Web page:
An international team of chemists has discovered a new and unexpected form of iron, a finding that adds to the fundamental understanding of an element that is among the most abundant on Earth and that, in nature, is an essential catalyst for life.
A rendering of the molecular structure of a new species of iron, iron VI. The new form of iron has just two electrons in its outermost shell, making it a potentially valuable new catalyst for industry and biomedicine. (Photo courtesy of Max-Planck Institute for Bioinorganic Chemistry)
"We have synthesized something totally new that nobody has imagined could exist, and something which adds greatly to our understanding of fundamental iron chemistry," says John F. Berry, an Alexander von Humboldt postdoctoral fellow at Germany's Max-Planck Institute for Bioinorganic Chemistry in Mülheim. Berry, recently named an assistant professor of chemistry at the University of Wisconsin-Madison, is the lead author of a paper describing the new species of iron in this week's (June 1) online edition of Science, Science Express.
In addition to its role in the manufacture of thousands of everyday objects, iron, in its various manifestations, is widely known and used for its reactive properties. It occurs in nature in different ionized forms and is essential for the health and well being of virtually all kinds of life. Blood, for instance, is red because of the presence of iron II ions in hemoglobin.
The form that the metal takes is dependent on the number of electrons in the iron atom's outermost shell, known as valence electrons (there are eight in an ordinary iron atom). Iron can occur in different ionized forms determined by the number of valence electrons, which are essential for forming chemical bonds with other atoms.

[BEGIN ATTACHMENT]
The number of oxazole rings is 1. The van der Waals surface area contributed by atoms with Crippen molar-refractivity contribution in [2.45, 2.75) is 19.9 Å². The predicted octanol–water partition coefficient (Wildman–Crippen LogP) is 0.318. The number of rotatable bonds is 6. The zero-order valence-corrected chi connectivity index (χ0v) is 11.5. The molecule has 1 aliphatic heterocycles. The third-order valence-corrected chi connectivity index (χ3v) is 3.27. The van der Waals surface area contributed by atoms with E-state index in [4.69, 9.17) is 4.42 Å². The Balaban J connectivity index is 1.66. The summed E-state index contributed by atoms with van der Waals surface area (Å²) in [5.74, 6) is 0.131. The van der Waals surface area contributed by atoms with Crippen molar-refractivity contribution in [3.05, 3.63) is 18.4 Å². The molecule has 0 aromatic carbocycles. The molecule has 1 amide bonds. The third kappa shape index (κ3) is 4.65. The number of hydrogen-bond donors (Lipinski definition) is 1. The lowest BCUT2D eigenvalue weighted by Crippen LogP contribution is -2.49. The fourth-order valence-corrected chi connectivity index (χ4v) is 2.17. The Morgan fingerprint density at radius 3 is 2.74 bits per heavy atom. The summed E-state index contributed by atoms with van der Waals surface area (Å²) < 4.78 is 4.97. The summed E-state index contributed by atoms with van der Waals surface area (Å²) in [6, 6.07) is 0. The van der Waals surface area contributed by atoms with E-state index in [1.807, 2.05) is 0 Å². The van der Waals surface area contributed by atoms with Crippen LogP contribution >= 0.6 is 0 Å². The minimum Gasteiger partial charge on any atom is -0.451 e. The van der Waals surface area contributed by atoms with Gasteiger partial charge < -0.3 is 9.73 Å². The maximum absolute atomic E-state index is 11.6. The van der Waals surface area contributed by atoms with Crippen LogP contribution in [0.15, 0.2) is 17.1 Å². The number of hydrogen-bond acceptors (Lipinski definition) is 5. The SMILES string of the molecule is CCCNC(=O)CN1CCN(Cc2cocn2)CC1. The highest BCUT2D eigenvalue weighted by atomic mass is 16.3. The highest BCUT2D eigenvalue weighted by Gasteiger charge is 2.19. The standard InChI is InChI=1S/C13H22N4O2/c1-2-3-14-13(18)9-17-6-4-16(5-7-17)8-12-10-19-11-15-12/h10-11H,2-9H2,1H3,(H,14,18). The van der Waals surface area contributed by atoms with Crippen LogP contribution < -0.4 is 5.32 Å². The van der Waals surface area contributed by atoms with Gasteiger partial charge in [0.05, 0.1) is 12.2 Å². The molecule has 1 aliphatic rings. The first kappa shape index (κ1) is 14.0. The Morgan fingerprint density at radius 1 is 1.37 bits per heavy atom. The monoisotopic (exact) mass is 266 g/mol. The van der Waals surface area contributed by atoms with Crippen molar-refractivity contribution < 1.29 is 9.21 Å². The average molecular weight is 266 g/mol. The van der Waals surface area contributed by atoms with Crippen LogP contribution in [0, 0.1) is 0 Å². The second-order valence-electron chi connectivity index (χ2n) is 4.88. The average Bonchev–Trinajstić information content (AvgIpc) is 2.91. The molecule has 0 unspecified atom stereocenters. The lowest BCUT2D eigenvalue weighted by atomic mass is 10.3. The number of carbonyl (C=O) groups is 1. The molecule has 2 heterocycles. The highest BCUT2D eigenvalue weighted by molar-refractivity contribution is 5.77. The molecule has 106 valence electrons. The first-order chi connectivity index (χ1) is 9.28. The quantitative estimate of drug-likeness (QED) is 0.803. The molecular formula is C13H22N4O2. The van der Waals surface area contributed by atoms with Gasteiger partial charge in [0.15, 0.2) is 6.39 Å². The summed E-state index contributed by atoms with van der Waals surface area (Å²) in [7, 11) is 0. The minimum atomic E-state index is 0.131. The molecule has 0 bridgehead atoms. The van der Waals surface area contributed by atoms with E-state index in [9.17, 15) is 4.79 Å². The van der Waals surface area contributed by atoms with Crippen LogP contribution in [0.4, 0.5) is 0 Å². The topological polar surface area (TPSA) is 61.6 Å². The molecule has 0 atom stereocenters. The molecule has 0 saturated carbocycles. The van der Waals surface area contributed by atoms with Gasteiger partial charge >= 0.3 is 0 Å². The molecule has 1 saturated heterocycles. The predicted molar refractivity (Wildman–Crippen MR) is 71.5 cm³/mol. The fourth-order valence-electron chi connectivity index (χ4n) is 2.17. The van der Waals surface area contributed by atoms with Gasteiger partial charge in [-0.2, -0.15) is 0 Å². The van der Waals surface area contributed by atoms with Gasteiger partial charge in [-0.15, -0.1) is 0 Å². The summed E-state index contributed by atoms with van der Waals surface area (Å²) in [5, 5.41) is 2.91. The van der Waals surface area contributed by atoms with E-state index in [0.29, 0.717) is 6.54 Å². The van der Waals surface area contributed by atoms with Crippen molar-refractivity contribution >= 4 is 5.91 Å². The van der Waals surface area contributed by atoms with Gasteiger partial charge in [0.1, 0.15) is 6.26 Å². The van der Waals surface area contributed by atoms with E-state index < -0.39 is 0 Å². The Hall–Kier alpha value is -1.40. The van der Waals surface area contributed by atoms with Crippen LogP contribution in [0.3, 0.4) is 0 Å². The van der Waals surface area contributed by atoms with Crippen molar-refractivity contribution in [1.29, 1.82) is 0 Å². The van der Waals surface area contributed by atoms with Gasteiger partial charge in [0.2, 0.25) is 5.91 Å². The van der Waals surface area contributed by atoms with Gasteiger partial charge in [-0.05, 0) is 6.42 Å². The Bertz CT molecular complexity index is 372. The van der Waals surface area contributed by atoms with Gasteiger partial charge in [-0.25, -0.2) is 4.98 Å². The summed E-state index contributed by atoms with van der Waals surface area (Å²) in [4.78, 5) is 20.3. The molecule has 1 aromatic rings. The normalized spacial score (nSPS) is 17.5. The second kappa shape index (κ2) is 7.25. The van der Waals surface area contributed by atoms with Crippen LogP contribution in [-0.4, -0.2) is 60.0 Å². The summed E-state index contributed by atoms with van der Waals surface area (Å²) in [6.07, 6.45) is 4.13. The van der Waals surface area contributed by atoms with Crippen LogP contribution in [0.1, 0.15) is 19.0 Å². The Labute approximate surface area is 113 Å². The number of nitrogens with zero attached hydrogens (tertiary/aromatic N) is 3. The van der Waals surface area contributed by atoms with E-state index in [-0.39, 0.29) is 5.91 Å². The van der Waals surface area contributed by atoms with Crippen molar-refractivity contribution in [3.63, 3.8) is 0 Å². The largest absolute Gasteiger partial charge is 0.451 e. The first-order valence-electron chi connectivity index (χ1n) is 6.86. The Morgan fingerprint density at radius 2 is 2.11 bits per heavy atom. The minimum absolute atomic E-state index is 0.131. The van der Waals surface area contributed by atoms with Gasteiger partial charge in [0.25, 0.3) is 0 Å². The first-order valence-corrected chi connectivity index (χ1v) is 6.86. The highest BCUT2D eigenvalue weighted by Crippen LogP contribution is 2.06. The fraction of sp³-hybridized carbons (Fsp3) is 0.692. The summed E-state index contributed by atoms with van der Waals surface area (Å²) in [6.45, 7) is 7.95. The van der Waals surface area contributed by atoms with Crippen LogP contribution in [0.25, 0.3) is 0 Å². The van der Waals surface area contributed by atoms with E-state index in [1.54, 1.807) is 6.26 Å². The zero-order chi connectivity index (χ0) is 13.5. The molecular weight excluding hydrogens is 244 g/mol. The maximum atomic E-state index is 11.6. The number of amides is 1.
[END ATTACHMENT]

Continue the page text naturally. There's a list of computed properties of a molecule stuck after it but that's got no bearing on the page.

"The valence electrons of an ion are those mainly responsible for how the ion reacts," Berry explains.
The new species of iron found by Berry and his colleagues is designated iron VI, which means the atom has just two valence electrons and is highly reactive as it seeks to regain iron's eight-electron stable configuration by grabbing electrons from atoms of other elements. The new form is so reactive it can only be studied at low temperatures, in this case minus 40 degrees F.
Iron VI is a designation that describes an oxidation state. In chemistry, oxidation state is a bookkeeping device to keep track of the number of valence electrons an atom has in its outermost shell when bonded to atoms of other elements. Ionized forms of iron, the most common being iron II and iron III, have varying numbers of electrons as they add or shed electrons when combined with atoms of other elements.
"Iron VI is a very rare oxidation state," explains UW-Madison chemistry professor Bassam Shakhashiri. "Synthesizing it and characterizing it are important to understanding different transition metals and their catalytic properties. This is a major contribution to understanding metals in different forms and different oxidation states."
Identifying a new species of iron is important, Shakhashiri adds, not only because it promises new insight into the chemistry of a common and already economically important element, but also because it opens a door to the future development of novel compounds for use in industry and biomedicine.
Of note is the fact the new iron compound includes nitrogen, whereas the only other known iron VI species, known as ferrate, carries oxygen.
"We hope that this complex will have practical advantages over other iron compounds, and we might expect that it does based on its structure," Berry says. "Whereas the ferrate ion easily transfers an oxygen atom to organic substrates, we might expect that our complex may transfer a nitrogen atom instead. This sort of reactivity is becoming more important in organic synthesis since it allows new synthetic pathways to nitrogen-containing organic molecules which are very important and have widespread utility."
The discovery of the new iron compound, Berry says, was the unexpected consequence of studying an iron IV compound. "During the course of our studies, we found that it was very light sensitive and changed color from cherry red to bright yellow when it was irradiated at 77 K (minus 321 F). We were really quite surprised when we found the first evidence that we had formed an iron VI ion."
With the new compound in hand, the next steps will be to explore how it reacts with other chemicals and how it might be put to use. "Now that we have made it, we can use our imagination to discover the reactivity of the compound, the reasons for its stability, synthetic routes to other compounds like this one, and practical uses for this new chemistry," says Berry.
In addition to Berry, authors of the new Science report include Karl Wieghardt, Eckhard Bill, Eberhard Bothe, Bernd Mienert and Frank Neese of the Max-Planck Institute for Bioinorganic Chemistry in Mülheim; and Serena DeBeer George of the Stanford Synchrotron Radiation Laboratory.